It’s hard to believe that it’s been a year since our whole family was in the house together for more than a couple of days.
Last year on Christmas Eve Day, we learned Mark had an offer to join the Foreign Service. Zoe was still home from college for a week or so after that, then she left. Mark left a week or so later for training.
For the next several months, we all lived in our separate bubbles, Jack and me in Louisville, Mark in Washington and Zoe in Chapel Hill.
The adjustment was challenging for each of us, and in different ways. We tried to bridge the physical gaps with Google Chat sessions and plane trips here or there. By the time Labor Day arrived, I was beginning to feel that every drop of resilience had been drained right out of me, along with all the money in our bank account and most of our credit.
Then events began moving fast again. We sold the house, we drove across the country, we got used to a new neighborhood, we learned new ways of driving and working and going to school.
It hasn’t all been easy or fun. Only so much of the turbulence at a time like this is appropriate for a blog or social media.
But I was somewhat shocked to note that the anxiety I was reporting on this blog back in July and August — anxiety that bordered on panic at times — receded and disappeared entirely after Mark, Jack and I were all back together. Even on bad days, I’ve been able to sleep. And there have been many good days where I hardly recognize the worrier I was back in the summer.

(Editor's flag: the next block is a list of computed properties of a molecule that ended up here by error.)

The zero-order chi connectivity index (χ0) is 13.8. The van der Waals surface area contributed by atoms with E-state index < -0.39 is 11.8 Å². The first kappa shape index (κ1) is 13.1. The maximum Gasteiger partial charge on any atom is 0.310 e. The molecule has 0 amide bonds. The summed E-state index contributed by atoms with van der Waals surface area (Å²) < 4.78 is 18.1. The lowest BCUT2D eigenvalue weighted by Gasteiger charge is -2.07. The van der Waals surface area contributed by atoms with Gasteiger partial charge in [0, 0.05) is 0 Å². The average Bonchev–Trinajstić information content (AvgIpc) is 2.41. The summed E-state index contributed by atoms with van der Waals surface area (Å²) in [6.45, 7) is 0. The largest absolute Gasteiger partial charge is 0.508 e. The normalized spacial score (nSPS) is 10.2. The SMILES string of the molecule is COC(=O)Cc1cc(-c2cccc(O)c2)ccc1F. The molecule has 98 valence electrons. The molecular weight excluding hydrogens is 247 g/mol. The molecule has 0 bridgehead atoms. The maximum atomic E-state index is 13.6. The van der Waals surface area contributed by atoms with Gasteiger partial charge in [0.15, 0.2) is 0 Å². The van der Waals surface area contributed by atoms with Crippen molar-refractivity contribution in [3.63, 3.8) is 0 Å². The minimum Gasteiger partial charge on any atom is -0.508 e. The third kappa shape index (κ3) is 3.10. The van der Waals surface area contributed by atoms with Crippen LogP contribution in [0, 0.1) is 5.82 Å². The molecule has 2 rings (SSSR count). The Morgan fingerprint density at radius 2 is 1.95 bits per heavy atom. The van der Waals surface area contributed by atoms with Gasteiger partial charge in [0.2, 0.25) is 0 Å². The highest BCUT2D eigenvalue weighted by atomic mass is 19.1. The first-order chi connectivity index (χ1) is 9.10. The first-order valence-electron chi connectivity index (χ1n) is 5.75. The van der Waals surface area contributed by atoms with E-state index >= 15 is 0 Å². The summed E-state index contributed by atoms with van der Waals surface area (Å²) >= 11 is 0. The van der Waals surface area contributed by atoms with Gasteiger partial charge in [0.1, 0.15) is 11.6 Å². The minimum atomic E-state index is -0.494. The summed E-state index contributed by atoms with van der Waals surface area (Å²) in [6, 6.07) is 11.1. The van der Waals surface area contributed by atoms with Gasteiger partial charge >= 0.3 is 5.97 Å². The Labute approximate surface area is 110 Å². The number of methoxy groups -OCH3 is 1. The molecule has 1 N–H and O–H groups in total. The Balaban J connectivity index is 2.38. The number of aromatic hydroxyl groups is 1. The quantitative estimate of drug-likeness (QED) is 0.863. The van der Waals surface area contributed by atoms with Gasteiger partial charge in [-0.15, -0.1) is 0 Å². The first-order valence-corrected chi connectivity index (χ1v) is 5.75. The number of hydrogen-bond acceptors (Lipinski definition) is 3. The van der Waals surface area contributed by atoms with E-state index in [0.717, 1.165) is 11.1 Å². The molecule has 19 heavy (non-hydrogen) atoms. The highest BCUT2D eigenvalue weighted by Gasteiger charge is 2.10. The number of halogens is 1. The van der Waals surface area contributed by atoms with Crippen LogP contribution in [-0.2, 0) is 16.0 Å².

I think it has to do with the restoration of family connections and interdependence. I feel safe again, even in a different country.
Of course Zoe is part of all that too, but we have been adjusting to her natural transition to college life. In some ways she has had to speed up the independence process — figuring out her own money issues when things were tight for us, managing one of our pets and his fleas in an house with three other young women, dealing with the care and speeding of a car on campus.
I want to say that I know this is the right thing for her, but as a parent it’s never clear (at least to me) that the difficulty a child is experiencing is “for the best.” It’s just too painful in the moment to feel sure about.
But when I step back and take a look at each of us in our separate bubbles — and then at all of us together — I’m encouraged and proud. And that’s, as they say, the best kind of birthday gift.